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Recognized for demonstrating across decades the power of beautiful and well-reasoned design principles in corporate identity, communication, publishing and strategy to designers, business and the public.
Over the course of a design partnership spanning more than three decades, Kenneth Carbone and Leslie Smolan of Carbone Smolan Agency (CSA) have applied
their nuanced, even artful approach to branding across all media for diverse clients, a roster that includes huge investment banks as well as tiny
nonprofits, world famous cultural institutions, start-up fashion companies and five-star resorts. They are design generalists in the best sense of the
term: Rather than aiming for an instantly recognizable signature style, they embrace a willingness to experiment and seek the unexpected. According to
design critic Steven Heller, “Refinement and elegance are the armatures on which all of CSA’s projects are produced.”
A fortuitous pairing of force and grace, Carbone and Smolan are rare birds: opposites who work in harmony. Carbone provides the initial broad stroke or
energetic gesture that defines the visual essence of the project, while Smolan approaches from a content and strategy angle, carefully refining every
aspect along the journey to completion. For Carbone, the creative process starts with images and then moves to words; as Smolan says, “Ken was born with a
crayon in his hand.” He hosts life-drawing sessions at their studio and has filled 30 sketchbooks with thousands of pages of ideas, collages, notes and
drawings. Smolan doesn’t draw at all; she prefers to define a project through words first, bringing a lyrical attention to detail and a keen eye for
photography, both CSA hallmarks. Despite their very different angles of attack, their collaboration delivers seemingly effortless solutions to design
problems, and their work is always witty, well thought-out and impactful.
Coincidentally, both Carbone and Smolan attended the design program at the Philadelphia College of Art (now the University of the Arts) during the early
1970s—but their paths never crossed there. By the time Carbone turned 25, he had already worked for legendary designers Ivan Chermayeff and Tom Geismar and
was running a New York City satellite office for Canadian firm Gottschalk+Ash. He hired Smolan in 1977 on the recommendation of a mutual former teacher,
and three years later they acquired the studio through a leveraged buyout and later changed its name to Carbone Smolan Agency.
In 1985 they received a fateful telegram requesting their participation in a competition to redesign the signage for the Louvre, and ended up winning the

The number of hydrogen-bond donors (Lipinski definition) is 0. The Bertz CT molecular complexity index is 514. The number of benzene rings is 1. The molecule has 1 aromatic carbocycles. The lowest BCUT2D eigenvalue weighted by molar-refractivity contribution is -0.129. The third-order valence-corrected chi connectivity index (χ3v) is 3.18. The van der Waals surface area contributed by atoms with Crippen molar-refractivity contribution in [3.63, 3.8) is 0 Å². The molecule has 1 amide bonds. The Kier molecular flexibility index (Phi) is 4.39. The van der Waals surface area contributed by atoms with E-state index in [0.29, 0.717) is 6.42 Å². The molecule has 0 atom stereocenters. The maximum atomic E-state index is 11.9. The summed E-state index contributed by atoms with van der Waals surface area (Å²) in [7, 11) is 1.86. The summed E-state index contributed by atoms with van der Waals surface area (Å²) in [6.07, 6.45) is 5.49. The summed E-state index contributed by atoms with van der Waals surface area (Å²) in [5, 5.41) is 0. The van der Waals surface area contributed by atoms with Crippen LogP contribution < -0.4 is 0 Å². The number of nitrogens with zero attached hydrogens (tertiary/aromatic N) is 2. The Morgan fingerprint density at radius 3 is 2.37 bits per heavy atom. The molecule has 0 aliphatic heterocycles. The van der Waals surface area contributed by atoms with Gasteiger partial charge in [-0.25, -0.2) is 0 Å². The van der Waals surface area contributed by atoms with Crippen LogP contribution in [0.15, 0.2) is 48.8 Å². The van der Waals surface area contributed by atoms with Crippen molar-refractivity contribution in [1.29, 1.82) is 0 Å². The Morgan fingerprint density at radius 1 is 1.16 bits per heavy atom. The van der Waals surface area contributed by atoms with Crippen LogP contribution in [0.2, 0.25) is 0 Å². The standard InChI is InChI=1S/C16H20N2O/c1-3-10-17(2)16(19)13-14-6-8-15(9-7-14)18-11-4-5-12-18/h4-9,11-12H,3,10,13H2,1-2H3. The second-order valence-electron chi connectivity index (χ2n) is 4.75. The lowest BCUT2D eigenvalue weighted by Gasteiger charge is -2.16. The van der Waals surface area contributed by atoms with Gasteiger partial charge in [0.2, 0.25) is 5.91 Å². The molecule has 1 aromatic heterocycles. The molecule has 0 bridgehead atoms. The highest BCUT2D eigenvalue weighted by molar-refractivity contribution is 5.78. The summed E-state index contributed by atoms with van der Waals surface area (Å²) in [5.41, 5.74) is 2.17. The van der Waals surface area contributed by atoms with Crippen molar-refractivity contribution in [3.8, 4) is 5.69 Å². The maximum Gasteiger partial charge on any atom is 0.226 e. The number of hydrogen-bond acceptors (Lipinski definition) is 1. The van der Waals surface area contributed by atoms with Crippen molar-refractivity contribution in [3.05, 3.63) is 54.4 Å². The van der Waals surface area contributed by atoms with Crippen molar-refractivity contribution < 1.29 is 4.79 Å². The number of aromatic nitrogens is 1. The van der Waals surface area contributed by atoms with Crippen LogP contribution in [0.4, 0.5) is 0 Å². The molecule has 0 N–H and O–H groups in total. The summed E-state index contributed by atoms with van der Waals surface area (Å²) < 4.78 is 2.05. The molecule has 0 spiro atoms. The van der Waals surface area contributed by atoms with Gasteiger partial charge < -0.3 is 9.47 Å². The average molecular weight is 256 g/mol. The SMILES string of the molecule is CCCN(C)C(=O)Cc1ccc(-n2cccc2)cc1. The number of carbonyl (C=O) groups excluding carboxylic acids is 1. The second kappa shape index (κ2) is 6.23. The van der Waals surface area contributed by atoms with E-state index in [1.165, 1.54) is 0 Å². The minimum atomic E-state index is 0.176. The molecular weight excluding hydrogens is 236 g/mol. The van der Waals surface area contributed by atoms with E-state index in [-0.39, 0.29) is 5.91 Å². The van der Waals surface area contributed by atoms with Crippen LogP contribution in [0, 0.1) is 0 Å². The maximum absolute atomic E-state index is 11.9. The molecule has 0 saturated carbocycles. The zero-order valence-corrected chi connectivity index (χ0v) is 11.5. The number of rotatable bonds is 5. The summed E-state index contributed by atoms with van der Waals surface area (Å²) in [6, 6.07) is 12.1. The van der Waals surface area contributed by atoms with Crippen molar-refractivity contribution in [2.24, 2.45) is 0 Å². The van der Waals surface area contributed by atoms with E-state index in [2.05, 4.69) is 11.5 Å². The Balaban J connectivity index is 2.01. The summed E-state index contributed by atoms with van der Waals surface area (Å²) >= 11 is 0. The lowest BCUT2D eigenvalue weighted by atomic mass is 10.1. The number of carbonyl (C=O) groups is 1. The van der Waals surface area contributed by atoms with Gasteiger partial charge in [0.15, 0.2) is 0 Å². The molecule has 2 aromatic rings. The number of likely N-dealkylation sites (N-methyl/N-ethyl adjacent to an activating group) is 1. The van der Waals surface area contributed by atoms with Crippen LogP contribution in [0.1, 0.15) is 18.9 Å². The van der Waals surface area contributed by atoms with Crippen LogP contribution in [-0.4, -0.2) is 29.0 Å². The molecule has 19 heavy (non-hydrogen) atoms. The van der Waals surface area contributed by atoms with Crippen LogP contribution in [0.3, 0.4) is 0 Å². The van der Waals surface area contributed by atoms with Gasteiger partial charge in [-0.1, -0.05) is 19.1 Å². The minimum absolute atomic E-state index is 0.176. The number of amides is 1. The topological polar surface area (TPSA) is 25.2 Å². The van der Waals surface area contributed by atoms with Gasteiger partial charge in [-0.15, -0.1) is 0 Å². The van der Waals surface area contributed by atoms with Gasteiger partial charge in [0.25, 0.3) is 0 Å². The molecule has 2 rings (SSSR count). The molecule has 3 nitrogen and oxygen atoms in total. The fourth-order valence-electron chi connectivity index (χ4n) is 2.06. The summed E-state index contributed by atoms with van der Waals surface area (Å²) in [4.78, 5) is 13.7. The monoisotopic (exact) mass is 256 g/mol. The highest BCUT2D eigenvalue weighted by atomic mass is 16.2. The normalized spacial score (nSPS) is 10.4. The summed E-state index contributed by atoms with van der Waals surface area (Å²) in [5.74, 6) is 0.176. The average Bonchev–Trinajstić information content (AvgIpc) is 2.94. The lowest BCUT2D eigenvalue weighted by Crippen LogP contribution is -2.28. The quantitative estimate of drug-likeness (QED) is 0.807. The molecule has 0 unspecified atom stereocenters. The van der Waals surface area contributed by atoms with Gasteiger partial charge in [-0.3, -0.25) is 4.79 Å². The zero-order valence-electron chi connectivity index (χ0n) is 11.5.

commission—a huge honor for a relatively young studio. The effectiveness of their now-iconic signage lies in the clean, uncluttered wayfinding: Main
display panels are in French only, with galleries and locations numerically keyed to guides available in many languages. The project’s success and high
visibility helped establish CSA as a studio of major importance in the larger design landscape.
As their business grew over the coming decades, they continued to approach each project as a set of multiple components interlinked across all media—a
routine requirement now, but innovative for its time. In 1999, their global brand identity for Christie’s auction house started with an overhaul of the
250-year-old portrait of the founder James Christie for use on auction invitations and packaging, and finished up with a 100-foot-long window display
system at the Rockefeller Center headquarters. A few years later, in 2005, their logo design, communications program and website for the Brooklyn Botanic
Garden repositioned the identity of this venerable institution, from its online presence to its informational brochures, as a New York destination that
attracted thousands of new visitors.
CSA’s 2007 identity for the Nizuc Resort in Cancún, Mexico, reflects Smolan’s love of conceptual depth and detail, as well as her decisive use of
photographic imagery. Using the history of the Maya as a main piece of the brand narrative, CSA designed a modern-looking Mayan glyph and incorporated it
into the resort’s identity and collateral including amulets, cookies, tote bags and sarongs that were photographed on-site, some with models, in lavish